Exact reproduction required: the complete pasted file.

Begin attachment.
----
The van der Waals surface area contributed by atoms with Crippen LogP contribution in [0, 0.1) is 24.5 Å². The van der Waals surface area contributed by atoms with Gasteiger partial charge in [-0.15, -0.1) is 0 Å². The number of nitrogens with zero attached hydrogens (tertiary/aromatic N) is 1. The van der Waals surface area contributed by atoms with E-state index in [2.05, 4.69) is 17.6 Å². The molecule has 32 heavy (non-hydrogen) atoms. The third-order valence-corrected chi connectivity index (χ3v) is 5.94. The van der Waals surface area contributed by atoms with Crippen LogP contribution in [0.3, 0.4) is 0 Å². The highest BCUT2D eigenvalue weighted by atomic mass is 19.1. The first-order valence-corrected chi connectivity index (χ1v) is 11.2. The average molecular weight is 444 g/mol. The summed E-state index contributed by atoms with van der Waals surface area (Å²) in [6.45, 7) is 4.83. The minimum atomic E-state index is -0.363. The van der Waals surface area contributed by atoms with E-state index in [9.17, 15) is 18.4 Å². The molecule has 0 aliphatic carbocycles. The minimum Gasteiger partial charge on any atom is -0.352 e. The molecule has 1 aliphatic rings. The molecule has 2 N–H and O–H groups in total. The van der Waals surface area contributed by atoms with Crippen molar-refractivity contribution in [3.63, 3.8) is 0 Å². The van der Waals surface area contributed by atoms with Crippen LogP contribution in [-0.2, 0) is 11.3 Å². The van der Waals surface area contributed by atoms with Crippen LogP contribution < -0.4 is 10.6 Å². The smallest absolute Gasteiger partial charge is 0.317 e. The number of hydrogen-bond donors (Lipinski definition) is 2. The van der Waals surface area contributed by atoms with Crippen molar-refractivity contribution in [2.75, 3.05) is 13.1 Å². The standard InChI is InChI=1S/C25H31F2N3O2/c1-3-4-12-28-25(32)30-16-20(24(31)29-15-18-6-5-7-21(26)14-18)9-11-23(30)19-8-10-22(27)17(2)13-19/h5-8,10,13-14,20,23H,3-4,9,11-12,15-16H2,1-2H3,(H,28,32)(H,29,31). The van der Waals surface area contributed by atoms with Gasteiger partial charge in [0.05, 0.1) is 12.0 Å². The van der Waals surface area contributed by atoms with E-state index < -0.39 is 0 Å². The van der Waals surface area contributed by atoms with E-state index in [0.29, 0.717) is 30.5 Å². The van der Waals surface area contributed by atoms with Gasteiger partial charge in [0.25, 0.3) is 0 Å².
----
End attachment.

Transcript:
The van der Waals surface area contributed by atoms with Crippen LogP contribution in [0, 0.1) is 24.5 Å². The van der Waals surface area contributed by atoms with Gasteiger partial charge in [-0.15, -0.1) is 0 Å². The number of nitrogens with zero attached hydrogens (tertiary/aromatic N) is 1. The van der Waals surface area contributed by atoms with E-state index in [2.05, 4.69) is 17.6 Å². The molecule has 32 heavy (non-hydrogen) atoms. The third-order valence-corrected chi connectivity index (χ3v) is 5.94. The van der Waals surface area contributed by atoms with Crippen LogP contribution in [0.3, 0.4) is 0 Å². The highest BCUT2D eigenvalue weighted by atomic mass is 19.1. The first-order valence-corrected chi connectivity index (χ1v) is 11.2. The average molecular weight is 444 g/mol. The summed E-state index contributed by atoms with van der Waals surface area (Å²) in [6.45, 7) is 4.83. The minimum atomic E-state index is -0.363. The van der Waals surface area contributed by atoms with E-state index in [9.17, 15) is 18.4 Å². The molecule has 0 aliphatic carbocycles. The minimum Gasteiger partial charge on any atom is -0.352 e. The molecule has 1 aliphatic rings. The molecule has 2 N–H and O–H groups in total. The van der Waals surface area contributed by atoms with Crippen molar-refractivity contribution in [3.63, 3.8) is 0 Å². The van der Waals surface area contributed by atoms with Crippen LogP contribution in [-0.2, 0) is 11.3 Å². The van der Waals surface area contributed by atoms with Crippen LogP contribution < -0.4 is 10.6 Å². The smallest absolute Gasteiger partial charge is 0.317 e. The number of hydrogen-bond donors (Lipinski definition) is 2. The van der Waals surface area contributed by atoms with Crippen molar-refractivity contribution in [2.75, 3.05) is 13.1 Å². The standard InChI is InChI=1S/C25H31F2N3O2/c1-3-4-12-28-25(32)30-16-20(24(31)29-15-18-6-5-7-21(26)14-18)9-11-23(30)19-8-10-22(27)17(2)13-19/h5-8,10,13-14,20,23H,3-4,9,11-12,15-16H2,1-2H3,(H,28,32)(H,29,31). The van der Waals surface area contributed by atoms with Gasteiger partial charge in [0.05, 0.1) is 12.0 Å². The van der Waals surface area contributed by atoms with E-state index < -0.39 is 0 Å². The van der Waals surface area contributed by atoms with E-state index in [0.29, 0.717) is 30.5 Å². The van der Waals surface area contributed by atoms with Gasteiger partial charge in [0.25, 0.3) is 0 Å².